Option Trading Is ‘Almost’ Always a Trade-Off

When I talk about options, which is quite often, I like to say that everything in options is a trade-off. As I tell my students, if you give up this, you get that in return and vice versa. If you have a better risk/reward trade, the probability of a profit is lessened and vice versa. But lately I have found an exception or two, especially when it comes to time spreads.

Different Ways to Profit

Synthetically, vertical debit and credit spreads are the same. Many traders sell out-of-the-money (OTM) credit spreads. Why does this trade have a seemingly unfair risk/reward? In other words, why are you risking a lot more than you are willing to make? The answer is that the odds are on your side to profit so the risk is higher.

If a stock is trading at $82 and you sell an 80-strike put and buy a 75-strike put creating a bull put spread, you have three ways to profit at expiration. The stock can move higher, trade sideways or move lower. As long as the stock closes at $80 or higher at expiration, maximum profit is realized.

If you bought an at-the-money (ATM) or in-the-money (ITM) vertical debit spread, the risk/reward ratio would be closer to even. If a stock was at $81 and you bought an 80-strike call and sold an 85-strike call to create a bull call spread, you really have only one way to profit at expiration. The stock would need to move higher than the breakeven of the trade. There are not three out of four ways to profit as with the bull put spread, which means the risk is equal to the reward. It is a trade-off.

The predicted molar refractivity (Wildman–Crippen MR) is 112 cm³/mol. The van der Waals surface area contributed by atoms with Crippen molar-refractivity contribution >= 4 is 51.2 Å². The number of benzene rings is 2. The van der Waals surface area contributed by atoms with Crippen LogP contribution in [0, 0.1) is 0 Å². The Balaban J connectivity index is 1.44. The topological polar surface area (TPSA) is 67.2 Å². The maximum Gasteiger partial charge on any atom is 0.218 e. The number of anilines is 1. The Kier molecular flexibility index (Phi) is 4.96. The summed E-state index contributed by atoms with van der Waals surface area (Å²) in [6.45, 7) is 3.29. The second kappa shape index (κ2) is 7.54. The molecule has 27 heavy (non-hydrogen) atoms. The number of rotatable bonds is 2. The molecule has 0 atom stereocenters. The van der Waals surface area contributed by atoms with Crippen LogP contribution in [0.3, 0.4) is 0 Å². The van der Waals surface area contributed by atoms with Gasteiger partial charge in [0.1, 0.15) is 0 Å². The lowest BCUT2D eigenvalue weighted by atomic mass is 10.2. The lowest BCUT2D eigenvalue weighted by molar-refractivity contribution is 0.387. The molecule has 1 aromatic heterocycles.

Long Put Calendar Example

What I have found when it comes to time spreads, like long calendars, is that if you go further out to expiration on the long option, the cost and risk increase, but the max profit and breakevens are not much better. Granted, the max profit and breakevens are guesstimates because of different expirations, but still.

Take a look at the long 170 put calendar examples below. The first is buying the next expiration after the short expiration and the second is buying one additional week longer. Notice the cost goes up but the max profit and breakevens are not any better for the second compared with the first.

Change Is Inevitable

OK, so I have changed my tune a little bit to now say almost everything in options is a trade-off. Option traders should always think about what changes if different trades are modelled. There is almost always something that will change, and you need to realize what that is. Have fun trading!

John Kmiecik

Senior Options Instructor

Market Taker Mentoring

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